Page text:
Physical Attractiveness

Additional Information for Chapter 9, Pages 124 and 128

The reference refers to the project that Darren George, Lance Mikus, and Robert Kursnick conducted at UCLA in 1992/93.

Subjects were asked to rate the attractiveness of the pictures (out of a year book from a different university) of 8 different opposite-sexed individuals, four of whom were selected by the authors to be below average in attractiveness and four of them were selected to be above average in attractiveness.

In pages of the questionnaire that followed, each of the eight pictures was shown again with a description of their personality.  Whether attractive or unattractive, descriptives were randomly assigned to be either.  Each was assigned a description that was:

  • Warm and altruistic: an example of partial wording of the description: “. . . Her friends describe her as sociable, sincere, helpful, and usually thinking more about the needs of others than herself.”
  • Selfish and deceitful:  an example of partial wording of the description: “. . . Her friends describe her as sociable but inclined to be rude, extremely selfish, and more concerned with her own needs than the needs of others.”

Thus whether the person was attractive or unattractive there was equal probability of either the warm-and-altruistic description or the selfish-and-deceitful description.

Subjects were then asked the likelihood that they would

  • Go on a single date with such a person
  • Go steady with such a person
  • Marry such a person

The focus of the research was to investigate gender differences concerning the likelihood of single date, going steady, or marrying  persons of varying levels of attractiveness and the two different types of personality described.

We hypothesized that women would be more influenced by personal qualities and men would be more influenced by physical attractiveness.

283 UCLA students participated in the study; 53% were women (rating men) and 47% were men (rating women).

Partial results:  Many types of data analysis were conducted; we report here only comparisons of correlations between men and women:

Selfish-Altruistic:

Date Go steady Marry
Women -0.40 -0.48 -0.48
Men -0.17 -0.29 -0.35

The negative numbers in each cell of the table means that if the potential partner is selfish, the person who rates them is less likely to date, go steady, or marry.  For men and women for each of the three (date, steady, marry) a selfish attitude diminishes the likely of doing any of the three.  The larger the number, the greater the effect.  This means women are unlikely to date a selfish man (-.40) but they are even less likely to go steady or marry a selfish man (-.48).  It also shows that men are less affected by the negative personality of a prospective date then are women.  For a single date a correlation of -.17 is almost trivial, suggesting that if the babe is cute, who cares what she’s like.  The negative influence of a selfish person increases as the level of commitment increases.  Men are less likely to go steady with a selfish woman (-.29), and even less likely to marry someone who is selfish (‑.35).  However for all three conditions the effect is significantly stronger for the women than it is for the men (date, -.40 vs. -.17; go steady, -.48 vs. -.29; marry, ‑.48 vs. -.35).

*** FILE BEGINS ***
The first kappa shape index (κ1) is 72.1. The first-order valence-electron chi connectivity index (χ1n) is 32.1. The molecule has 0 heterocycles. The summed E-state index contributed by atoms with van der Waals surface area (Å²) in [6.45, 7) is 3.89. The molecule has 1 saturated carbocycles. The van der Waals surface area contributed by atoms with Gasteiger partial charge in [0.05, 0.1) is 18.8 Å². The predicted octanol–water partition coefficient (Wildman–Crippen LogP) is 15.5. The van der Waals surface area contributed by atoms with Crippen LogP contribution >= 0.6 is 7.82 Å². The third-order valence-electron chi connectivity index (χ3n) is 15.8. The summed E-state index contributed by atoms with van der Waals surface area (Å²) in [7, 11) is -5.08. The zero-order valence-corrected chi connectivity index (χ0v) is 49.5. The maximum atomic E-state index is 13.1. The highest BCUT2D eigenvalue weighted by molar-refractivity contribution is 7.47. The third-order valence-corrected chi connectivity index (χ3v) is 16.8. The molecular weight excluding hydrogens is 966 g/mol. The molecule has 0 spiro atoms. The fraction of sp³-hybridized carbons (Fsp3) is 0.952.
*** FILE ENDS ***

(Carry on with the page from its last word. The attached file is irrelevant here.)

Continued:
In short, women are more concerned with personal qualities of a potential partner than are men.

Attractive-Unattractive:

Date Go steady Marry
Women 0.63 0.58 0.53
Men 0.78 0.74 0.66

The positive numbers in each cell of the table means that if the potential partner is attractive, the person who rates them is more likely to date, go steady, or marry.  For men and women for each of the three conditions (date, steady, marry) an attractive potential partner increases the likelihood of wanting the relationship: the larger the number, the greater the effect.  The chart suggests three different things:

  • Whether the rater is a man or a woman, an attractive potential partner greatly enhances the desire to date, go steady, or marry.
  • For both men and women, as the level of commitment increases the importance of physical attractiveness diminishes (notice that women go from .63 to .58, to .53; men go from .78 to .74 to .66).
  • At all three levels men are significantly more drawn by attractiveness than are women (for dating, .78 vs. .63; for going steady, .74 vs. .58; to marry, .66 vs. .53).

Feel free to contact us if you wish additional material about this study.

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